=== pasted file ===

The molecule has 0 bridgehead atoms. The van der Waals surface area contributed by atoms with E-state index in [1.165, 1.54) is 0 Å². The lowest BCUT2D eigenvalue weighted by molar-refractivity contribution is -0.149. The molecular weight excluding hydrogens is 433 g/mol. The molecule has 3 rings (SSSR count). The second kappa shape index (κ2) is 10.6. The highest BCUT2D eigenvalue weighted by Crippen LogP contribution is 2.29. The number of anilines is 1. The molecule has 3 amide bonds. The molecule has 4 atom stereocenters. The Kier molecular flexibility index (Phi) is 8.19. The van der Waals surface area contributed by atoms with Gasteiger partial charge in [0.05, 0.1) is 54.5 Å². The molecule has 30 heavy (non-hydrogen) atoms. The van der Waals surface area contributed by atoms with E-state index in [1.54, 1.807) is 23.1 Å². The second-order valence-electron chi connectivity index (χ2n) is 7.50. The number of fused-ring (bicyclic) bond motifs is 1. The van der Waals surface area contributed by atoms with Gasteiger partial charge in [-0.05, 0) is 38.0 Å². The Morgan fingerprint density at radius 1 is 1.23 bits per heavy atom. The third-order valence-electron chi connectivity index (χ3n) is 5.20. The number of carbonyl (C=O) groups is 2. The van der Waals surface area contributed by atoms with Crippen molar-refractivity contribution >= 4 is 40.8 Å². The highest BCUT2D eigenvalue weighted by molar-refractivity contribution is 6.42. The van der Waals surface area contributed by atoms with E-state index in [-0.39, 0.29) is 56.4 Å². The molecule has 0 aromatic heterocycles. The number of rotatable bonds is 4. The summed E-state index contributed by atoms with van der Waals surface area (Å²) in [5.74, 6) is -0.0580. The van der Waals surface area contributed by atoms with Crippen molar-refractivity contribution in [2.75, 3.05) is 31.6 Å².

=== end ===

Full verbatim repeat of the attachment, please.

The molecule has 0 bridgehead atoms. The van der Waals surface area contributed by atoms with E-state index in [1.165, 1.54) is 0 Å². The lowest BCUT2D eigenvalue weighted by molar-refractivity contribution is -0.149. The molecular weight excluding hydrogens is 433 g/mol. The molecule has 3 rings (SSSR count). The second kappa shape index (κ2) is 10.6. The highest BCUT2D eigenvalue weighted by Crippen LogP contribution is 2.29. The number of anilines is 1. The molecule has 3 amide bonds. The molecule has 4 atom stereocenters. The Kier molecular flexibility index (Phi) is 8.19. The van der Waals surface area contributed by atoms with Gasteiger partial charge in [0.05, 0.1) is 54.5 Å². The molecule has 30 heavy (non-hydrogen) atoms. The van der Waals surface area contributed by atoms with E-state index in [1.54, 1.807) is 23.1 Å². The second-order valence-electron chi connectivity index (χ2n) is 7.50. The number of fused-ring (bicyclic) bond motifs is 1. The van der Waals surface area contributed by atoms with Gasteiger partial charge in [-0.05, 0) is 38.0 Å². The Morgan fingerprint density at radius 1 is 1.23 bits per heavy atom. The third-order valence-electron chi connectivity index (χ3n) is 5.20. The number of carbonyl (C=O) groups is 2. The van der Waals surface area contributed by atoms with Crippen molar-refractivity contribution >= 4 is 40.8 Å². The highest BCUT2D eigenvalue weighted by molar-refractivity contribution is 6.42. The van der Waals surface area contributed by atoms with E-state index in [-0.39, 0.29) is 56.4 Å². The molecule has 0 aromatic heterocycles. The number of rotatable bonds is 4. The summed E-state index contributed by atoms with van der Waals surface area (Å²) in [5.74, 6) is -0.0580. The van der Waals surface area contributed by atoms with Crippen molar-refractivity contribution in [2.75, 3.05) is 31.6 Å².